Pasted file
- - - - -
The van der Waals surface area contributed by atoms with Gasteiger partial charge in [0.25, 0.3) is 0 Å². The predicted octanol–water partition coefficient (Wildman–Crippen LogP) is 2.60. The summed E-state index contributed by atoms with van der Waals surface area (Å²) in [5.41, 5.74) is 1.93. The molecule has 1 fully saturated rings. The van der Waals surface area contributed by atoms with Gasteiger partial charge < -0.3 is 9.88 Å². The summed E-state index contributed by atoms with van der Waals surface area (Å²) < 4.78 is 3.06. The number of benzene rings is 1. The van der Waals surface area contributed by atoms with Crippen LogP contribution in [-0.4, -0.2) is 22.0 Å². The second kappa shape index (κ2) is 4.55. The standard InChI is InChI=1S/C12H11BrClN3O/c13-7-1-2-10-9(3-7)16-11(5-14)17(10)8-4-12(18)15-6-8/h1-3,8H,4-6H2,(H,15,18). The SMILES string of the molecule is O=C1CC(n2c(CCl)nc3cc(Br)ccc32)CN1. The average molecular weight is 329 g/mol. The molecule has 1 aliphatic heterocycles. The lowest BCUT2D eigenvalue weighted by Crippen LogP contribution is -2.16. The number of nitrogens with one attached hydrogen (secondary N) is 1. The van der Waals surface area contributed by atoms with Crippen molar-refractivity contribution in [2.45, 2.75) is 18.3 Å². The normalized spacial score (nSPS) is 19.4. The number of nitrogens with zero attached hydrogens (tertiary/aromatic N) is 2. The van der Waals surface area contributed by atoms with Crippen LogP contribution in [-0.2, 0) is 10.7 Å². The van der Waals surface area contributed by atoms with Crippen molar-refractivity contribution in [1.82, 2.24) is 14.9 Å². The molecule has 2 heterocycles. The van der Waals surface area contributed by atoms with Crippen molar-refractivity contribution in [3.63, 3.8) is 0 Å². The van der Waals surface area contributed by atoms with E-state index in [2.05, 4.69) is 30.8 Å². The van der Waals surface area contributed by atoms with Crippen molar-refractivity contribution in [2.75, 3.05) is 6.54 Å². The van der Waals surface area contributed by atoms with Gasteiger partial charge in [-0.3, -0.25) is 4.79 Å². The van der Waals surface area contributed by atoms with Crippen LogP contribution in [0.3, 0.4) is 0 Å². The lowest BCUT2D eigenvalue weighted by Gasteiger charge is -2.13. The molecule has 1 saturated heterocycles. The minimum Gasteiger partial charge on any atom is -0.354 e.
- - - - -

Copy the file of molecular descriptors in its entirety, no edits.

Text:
The van der Waals surface area contributed by atoms with Gasteiger partial charge in [0.25, 0.3) is 0 Å². The predicted octanol–water partition coefficient (Wildman–Crippen LogP) is 2.60. The summed E-state index contributed by atoms with van der Waals surface area (Å²) in [5.41, 5.74) is 1.93. The molecule has 1 fully saturated rings. The van der Waals surface area contributed by atoms with Gasteiger partial charge < -0.3 is 9.88 Å². The summed E-state index contributed by atoms with van der Waals surface area (Å²) < 4.78 is 3.06. The number of benzene rings is 1. The van der Waals surface area contributed by atoms with Crippen LogP contribution in [-0.4, -0.2) is 22.0 Å². The second kappa shape index (κ2) is 4.55. The standard InChI is InChI=1S/C12H11BrClN3O/c13-7-1-2-10-9(3-7)16-11(5-14)17(10)8-4-12(18)15-6-8/h1-3,8H,4-6H2,(H,15,18). The SMILES string of the molecule is O=C1CC(n2c(CCl)nc3cc(Br)ccc32)CN1. The average molecular weight is 329 g/mol. The molecule has 1 aliphatic heterocycles. The lowest BCUT2D eigenvalue weighted by Crippen LogP contribution is -2.16. The number of nitrogens with one attached hydrogen (secondary N) is 1. The van der Waals surface area contributed by atoms with Crippen molar-refractivity contribution in [2.45, 2.75) is 18.3 Å². The normalized spacial score (nSPS) is 19.4. The number of nitrogens with zero attached hydrogens (tertiary/aromatic N) is 2. The van der Waals surface area contributed by atoms with Crippen LogP contribution in [-0.2, 0) is 10.7 Å². The van der Waals surface area contributed by atoms with Crippen molar-refractivity contribution in [1.82, 2.24) is 14.9 Å². The molecule has 2 heterocycles. The van der Waals surface area contributed by atoms with Crippen molar-refractivity contribution in [3.63, 3.8) is 0 Å². The van der Waals surface area contributed by atoms with E-state index in [2.05, 4.69) is 30.8 Å². The van der Waals surface area contributed by atoms with Crippen molar-refractivity contribution in [2.75, 3.05) is 6.54 Å². The van der Waals surface area contributed by atoms with Gasteiger partial charge in [-0.3, -0.25) is 4.79 Å². The van der Waals surface area contributed by atoms with Crippen LogP contribution in [0.3, 0.4) is 0 Å². The lowest BCUT2D eigenvalue weighted by Gasteiger charge is -2.13. The molecule has 1 saturated heterocycles. The minimum Gasteiger partial charge on any atom is -0.354 e.